Stogner v. California, 539 U.S. 607, 9 (2003)

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Cite as: 539 U. S. 607 (2003)

Opinion of the Court

Parliament's banishment laws points to concern that a legislature, knowing the accused and seeking to have the accused punished for a pre-existing crime, might enable punishment of the accused in ways that existing law forbids. That fundamental concern, related to basic concerns about retroactive penal laws and erosion of the separation of powers, applies with equal force to punishment like that enabled by California's law as applied to Stogner—punishment that courts lacked the power to impose at the time the legislature acted. See Black, Constitutional Prohibitions 235, at 298 ("It would be superfluous to point out that such an act [reviving otherwise time-barred criminal liability] would fall within the evils intended to be guarded against by the prohibition in question"). Cf. 1 F. Wharton, Criminal Law 444a, pp. 347-348, n. b (rev. 7th ed. 1874) (hereinafter Criminal Law).

In finding that California's law falls within the literal terms of Justice Chase's second category, we do not deny that it may fall within another category as well. Justice Chase's fourth category, for example, includes any "law that alters the legal rules of evidence, and receives less, or different, testimony, than the law required at the time of the commission of the offence, in order to convict the offender." Calder, supra, at 390. This Court has described that category as including laws that diminish "the quantum of evidence required to convict." Carmell, supra, at 532.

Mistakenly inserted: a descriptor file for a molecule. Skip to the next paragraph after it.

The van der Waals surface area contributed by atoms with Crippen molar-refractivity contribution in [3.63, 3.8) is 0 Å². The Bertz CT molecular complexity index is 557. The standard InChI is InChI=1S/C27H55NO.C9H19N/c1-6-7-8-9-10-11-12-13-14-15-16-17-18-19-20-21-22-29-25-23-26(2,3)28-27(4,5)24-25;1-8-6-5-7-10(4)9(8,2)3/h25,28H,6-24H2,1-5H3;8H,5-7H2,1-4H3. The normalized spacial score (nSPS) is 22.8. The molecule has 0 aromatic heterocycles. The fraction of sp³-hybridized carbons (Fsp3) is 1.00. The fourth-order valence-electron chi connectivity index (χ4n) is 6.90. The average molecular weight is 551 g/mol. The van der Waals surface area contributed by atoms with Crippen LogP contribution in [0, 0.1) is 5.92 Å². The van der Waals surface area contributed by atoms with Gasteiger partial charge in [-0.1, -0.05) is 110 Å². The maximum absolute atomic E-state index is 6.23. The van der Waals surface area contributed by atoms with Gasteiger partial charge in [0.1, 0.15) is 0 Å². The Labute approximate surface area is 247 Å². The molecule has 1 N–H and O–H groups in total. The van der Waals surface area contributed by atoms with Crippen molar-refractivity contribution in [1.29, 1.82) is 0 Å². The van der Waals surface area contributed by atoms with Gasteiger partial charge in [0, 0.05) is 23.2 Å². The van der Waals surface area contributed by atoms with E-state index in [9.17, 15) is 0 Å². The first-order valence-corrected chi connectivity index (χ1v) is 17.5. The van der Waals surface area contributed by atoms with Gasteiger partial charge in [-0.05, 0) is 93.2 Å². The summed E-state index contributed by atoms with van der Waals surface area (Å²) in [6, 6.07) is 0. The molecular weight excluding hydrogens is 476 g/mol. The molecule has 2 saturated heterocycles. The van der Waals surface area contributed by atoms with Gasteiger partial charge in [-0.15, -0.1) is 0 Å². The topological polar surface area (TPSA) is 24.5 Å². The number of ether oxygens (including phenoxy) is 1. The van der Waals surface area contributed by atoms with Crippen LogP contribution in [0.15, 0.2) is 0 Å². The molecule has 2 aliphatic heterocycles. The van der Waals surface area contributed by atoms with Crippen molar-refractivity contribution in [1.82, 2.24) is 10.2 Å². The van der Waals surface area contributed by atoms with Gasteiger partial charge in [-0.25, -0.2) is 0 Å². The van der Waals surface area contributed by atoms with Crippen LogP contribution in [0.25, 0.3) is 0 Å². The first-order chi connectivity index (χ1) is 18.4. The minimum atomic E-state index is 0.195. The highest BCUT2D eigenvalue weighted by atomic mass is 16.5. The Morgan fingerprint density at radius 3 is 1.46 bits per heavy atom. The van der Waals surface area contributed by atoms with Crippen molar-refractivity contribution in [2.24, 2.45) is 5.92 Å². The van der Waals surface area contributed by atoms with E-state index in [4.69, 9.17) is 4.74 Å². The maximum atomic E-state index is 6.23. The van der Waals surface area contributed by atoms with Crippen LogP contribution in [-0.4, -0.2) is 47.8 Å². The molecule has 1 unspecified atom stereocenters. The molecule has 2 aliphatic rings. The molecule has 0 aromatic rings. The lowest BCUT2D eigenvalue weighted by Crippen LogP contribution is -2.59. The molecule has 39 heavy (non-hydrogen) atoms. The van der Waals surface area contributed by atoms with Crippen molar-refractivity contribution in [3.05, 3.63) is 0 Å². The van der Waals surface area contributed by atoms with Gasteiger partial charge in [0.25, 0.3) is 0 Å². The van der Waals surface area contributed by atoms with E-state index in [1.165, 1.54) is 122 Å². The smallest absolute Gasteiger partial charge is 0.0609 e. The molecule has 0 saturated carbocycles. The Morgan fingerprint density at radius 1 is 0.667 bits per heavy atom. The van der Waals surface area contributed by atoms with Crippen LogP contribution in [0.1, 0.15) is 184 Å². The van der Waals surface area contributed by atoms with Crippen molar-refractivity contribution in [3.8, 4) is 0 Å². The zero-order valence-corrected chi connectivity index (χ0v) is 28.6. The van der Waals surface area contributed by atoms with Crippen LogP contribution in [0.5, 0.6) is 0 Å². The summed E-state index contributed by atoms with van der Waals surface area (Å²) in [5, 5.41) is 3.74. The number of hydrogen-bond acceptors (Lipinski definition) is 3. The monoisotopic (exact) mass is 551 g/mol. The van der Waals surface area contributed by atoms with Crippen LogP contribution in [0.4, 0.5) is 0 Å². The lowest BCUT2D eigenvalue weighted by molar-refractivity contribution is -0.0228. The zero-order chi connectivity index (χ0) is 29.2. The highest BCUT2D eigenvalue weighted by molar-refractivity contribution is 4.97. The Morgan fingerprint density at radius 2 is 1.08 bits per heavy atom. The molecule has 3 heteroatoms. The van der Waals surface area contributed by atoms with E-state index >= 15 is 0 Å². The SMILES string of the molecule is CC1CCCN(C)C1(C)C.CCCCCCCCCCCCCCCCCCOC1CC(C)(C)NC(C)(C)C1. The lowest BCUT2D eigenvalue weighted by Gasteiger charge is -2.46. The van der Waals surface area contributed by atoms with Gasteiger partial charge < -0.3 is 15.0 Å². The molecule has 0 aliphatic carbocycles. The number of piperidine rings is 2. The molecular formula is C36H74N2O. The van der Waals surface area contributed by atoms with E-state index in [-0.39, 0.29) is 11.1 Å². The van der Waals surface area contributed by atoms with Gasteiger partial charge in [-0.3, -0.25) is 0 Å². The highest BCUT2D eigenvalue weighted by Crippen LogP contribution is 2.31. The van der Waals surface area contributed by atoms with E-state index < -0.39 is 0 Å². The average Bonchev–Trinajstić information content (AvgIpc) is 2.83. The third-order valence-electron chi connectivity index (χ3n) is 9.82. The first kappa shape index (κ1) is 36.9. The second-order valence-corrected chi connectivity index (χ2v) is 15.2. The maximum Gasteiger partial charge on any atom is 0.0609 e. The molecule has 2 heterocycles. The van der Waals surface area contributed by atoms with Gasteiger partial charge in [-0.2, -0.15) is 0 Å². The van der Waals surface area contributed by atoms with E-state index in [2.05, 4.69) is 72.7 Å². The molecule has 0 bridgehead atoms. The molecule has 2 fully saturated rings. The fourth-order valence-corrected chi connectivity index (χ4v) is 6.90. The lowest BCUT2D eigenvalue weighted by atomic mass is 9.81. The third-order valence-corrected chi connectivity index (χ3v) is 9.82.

Significantly, a statute of limitations reflects a legislative judgment that, after a certain time, no quantum of evidence is sufficient to convict. See United States v. Marion, 404 U. S. 307, 322 (1971). And that judgment typically rests, in large part, upon evidentiary concerns—for example, concern that the passage of time has eroded memories or made witnesses or other evidence unavailable. United States v. Ku-brick, 444 U. S. 111, 117 (1979); 4 W. LaFave, J. Israel, & N. King, Criminal Procedure 18.5(a), p. 718 (1999); Wharton, Criminal Pleading and Practice 316, at 210. Indeed, this

615

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